Construction employment, seasonally adjusted, totaled a record-high 7,777,000 in December, an increase of 28,000 from the November total and 248,000 (3.3%) year-over-year (y/y), according to AGC’s analysis of data the Bureau of Labor Statistics (BLS) posted on January 6. Residential construction employment (residential building and specialty contractors) rose by 9,500 in December and 98,300 (3.2%) y/y. Nonresidential construction employment (building, specialty trade, and heavy and civil engineering construction firms) increased by 17,900 for the month and 131,900 (3.0%) y/y. The number of unemployed jobseekers with construction experience fell by 54,000 (-11%) y/y to 443,000, and the industry’s unemployment rate declined from 5.0% to 4.4%--the lowest December figures in the 22-year history of the series. Seasonally adjusted average hourly earnings for production and nonsupervisory employees in construction (craft and office) rose 6.1% y/y to $33.15 per hour. That topped the 5.0% rise for all such private-sector employees. The “premium” for hourly construction workers rose to 18.1% over the private sector average of $28.10 but remained considerably below the average premium in 2000-2019 of 21.5%.
The value of construction starts in current dollars (i.e., not inflation-adjusted) soared 27% y/y in December and 17% for all of 2022 compared to 2021, data firm ConstructConnect reported on Wednesday. “The story of construction starts in 2022 was the proliferation of mega projects [$1 billion or more]. Many of them originated in the manufacturing sector. December offered a prime example. Three of its four ‘megas’ were production plants: a computer chipmaking facility in Arizona; and battery plants in Tennessee and Arizona….The other mega was the laying of an underground electric power cable from Canada to New York.” Nonresidential building starts jumped 71% y/y and 37% for the year, with institutional starts up 19% and 18%, respectively; industrial (manufacturing) starts up 1097% and 204%; and commercial starts down 37% y/y but up 3% for the year. Engineering (civil) starts climbed 94% y/y and 27% for the year, with roads up 15% and 24%, water/sewage up 63% and 29%, bridges up 76% and 53%, dams/marine down 2.1% y/y but up 7.7% for the year, power and miscellaneous civil up 748% and 16%, and airports up 56% and 42%. Residential starts plummeted 26% y/y and slipped 2.2% for the year, with single-family down 24% and 12%, and apartments down 30% y/y but up 21% for the year.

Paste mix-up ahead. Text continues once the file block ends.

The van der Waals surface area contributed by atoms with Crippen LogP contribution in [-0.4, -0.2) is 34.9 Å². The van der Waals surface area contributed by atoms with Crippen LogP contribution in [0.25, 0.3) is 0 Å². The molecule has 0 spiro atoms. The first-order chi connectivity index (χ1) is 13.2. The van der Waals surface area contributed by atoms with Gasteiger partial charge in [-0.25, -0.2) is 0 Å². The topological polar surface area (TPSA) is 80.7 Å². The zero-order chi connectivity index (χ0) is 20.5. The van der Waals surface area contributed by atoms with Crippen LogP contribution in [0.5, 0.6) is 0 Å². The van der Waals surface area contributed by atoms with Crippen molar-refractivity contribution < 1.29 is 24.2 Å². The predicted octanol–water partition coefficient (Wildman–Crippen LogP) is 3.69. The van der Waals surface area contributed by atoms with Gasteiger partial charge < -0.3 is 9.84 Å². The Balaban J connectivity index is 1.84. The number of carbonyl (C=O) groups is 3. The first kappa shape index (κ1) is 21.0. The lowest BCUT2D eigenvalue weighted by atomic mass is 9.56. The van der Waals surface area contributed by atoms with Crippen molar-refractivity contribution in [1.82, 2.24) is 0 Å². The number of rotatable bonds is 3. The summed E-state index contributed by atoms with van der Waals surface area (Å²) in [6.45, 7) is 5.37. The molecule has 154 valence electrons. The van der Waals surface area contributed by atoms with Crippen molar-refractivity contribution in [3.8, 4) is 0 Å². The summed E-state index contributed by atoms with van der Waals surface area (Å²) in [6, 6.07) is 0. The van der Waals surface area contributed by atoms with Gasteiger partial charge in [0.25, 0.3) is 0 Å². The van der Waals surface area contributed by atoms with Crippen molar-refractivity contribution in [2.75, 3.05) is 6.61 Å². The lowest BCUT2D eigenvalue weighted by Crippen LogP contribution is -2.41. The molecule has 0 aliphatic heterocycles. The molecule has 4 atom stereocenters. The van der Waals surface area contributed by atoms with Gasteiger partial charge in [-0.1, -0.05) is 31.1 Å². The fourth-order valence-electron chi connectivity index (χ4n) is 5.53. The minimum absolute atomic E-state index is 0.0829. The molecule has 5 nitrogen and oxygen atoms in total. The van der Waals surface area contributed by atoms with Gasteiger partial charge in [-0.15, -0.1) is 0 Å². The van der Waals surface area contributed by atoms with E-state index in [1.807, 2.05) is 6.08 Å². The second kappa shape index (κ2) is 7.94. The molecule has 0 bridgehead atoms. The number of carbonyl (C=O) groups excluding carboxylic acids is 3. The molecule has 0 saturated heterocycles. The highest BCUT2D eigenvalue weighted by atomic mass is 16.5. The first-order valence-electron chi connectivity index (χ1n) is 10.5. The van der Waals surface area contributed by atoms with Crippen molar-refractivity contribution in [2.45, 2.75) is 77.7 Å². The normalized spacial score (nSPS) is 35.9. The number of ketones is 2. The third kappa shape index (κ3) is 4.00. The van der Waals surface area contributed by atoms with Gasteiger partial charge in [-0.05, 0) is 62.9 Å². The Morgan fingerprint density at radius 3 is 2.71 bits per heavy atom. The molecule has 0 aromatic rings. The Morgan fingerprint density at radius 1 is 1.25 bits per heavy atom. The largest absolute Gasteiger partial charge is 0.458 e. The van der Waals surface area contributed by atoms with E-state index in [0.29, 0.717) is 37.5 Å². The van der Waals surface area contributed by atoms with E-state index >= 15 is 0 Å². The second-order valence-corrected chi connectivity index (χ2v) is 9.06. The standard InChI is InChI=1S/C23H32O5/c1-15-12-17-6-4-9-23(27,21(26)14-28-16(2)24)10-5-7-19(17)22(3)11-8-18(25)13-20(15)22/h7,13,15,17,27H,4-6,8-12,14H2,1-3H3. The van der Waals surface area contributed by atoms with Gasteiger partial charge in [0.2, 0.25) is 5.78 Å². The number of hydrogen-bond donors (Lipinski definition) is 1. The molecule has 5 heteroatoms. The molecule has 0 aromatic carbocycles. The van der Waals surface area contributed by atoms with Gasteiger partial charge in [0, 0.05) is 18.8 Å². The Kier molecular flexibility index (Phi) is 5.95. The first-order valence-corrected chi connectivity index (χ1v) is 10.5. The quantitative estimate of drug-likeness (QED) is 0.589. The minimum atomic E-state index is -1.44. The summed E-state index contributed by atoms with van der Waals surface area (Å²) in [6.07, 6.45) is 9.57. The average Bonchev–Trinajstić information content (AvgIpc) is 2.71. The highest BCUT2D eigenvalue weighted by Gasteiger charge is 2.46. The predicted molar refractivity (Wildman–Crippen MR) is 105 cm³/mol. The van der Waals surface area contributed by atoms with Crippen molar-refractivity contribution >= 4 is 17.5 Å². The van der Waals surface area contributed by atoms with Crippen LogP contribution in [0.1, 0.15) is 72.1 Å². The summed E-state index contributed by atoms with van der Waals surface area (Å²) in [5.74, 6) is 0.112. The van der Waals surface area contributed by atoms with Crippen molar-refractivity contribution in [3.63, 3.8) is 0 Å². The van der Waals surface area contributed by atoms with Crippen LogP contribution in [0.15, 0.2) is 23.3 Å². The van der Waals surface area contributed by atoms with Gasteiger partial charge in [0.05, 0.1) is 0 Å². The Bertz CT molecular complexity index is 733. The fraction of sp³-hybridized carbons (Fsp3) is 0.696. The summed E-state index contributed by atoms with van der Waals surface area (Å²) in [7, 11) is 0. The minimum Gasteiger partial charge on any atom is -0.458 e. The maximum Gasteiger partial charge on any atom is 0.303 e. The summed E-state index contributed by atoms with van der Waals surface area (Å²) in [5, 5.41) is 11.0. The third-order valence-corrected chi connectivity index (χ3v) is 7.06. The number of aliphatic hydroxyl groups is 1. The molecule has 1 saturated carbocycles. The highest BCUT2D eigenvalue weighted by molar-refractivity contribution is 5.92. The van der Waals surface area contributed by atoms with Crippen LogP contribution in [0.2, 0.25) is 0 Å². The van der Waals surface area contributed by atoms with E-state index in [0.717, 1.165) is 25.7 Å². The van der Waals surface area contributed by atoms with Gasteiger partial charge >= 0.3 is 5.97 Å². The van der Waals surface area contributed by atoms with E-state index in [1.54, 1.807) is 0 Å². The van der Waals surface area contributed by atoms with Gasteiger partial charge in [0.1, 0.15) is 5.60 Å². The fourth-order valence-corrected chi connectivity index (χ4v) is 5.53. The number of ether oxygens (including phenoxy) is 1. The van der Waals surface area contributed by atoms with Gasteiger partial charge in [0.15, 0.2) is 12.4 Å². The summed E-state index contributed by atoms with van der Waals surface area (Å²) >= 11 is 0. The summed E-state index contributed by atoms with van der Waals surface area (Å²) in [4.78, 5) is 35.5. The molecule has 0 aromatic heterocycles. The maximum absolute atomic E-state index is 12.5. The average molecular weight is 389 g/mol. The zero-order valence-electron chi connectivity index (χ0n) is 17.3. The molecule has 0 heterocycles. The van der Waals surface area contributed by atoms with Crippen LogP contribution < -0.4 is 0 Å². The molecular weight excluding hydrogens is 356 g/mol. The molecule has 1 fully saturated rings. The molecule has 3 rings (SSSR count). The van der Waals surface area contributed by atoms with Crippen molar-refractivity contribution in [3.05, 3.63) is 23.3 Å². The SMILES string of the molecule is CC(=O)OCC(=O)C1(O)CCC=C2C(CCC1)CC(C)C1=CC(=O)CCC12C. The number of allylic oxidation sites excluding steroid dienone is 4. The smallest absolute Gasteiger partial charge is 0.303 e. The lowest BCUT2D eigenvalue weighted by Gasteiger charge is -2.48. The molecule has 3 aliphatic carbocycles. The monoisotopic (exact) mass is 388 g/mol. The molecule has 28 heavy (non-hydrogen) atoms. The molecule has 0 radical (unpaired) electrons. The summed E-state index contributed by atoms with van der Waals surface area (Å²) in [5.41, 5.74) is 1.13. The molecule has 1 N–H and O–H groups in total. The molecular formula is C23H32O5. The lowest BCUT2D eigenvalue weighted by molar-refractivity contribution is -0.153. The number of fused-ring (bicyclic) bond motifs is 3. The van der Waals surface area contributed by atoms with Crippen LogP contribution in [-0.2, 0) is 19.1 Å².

Announcements of gigantic factory projects have continued in January. “South Korea’s Hanwha Group plans to spend $2.5 billion to build an entire solar-manufacturing supply chain in Georgia, the biggest solar investment spurred so far by the massive tax incentives the U.S. introduced last year,” the Wall Street Journal reported on Thursday. Manufacturers have announced “more than $40 billion in investments in plants to make batteries as well as equipment for wind and solar power since the [Inflation Reduction Act] was passed, according to Journal estimates. Companies have made another $40 billion of capital-investment announcements on deploying clean energy, according to the business lobby American Clean Power…. Some energy experts caution that not all the investments that have been announced will actually be implemented, and that some may take longer than expected….Many details on how the tax credits will be implemented are still to be determined, and some investors are waiting for those before making final decisions on how much money to commit, said David Brown, an energy transition analyst at Wood Mackenzie.”
The Dodge Momentum Index rose 6.6% in December from November and 40% y/y, Dodge Construction Network reported on Monday. The index “is a monthly measure of the initial report for nonresidential building projects in planning, shown to lead construction spending for nonresidential buildings by a full year.” The institutional component of the Momentum Index rose 2.7% for the month and 20% y/y. The commercial component increased 8.4% and 51%, respectively. “Commercial planning in December was supported by broad-based increases across office, warehouse, retail and hotel planning. Meanwhile, institutional growth focused on recreation and public building, with education and healthcare planning activity remaining flat.”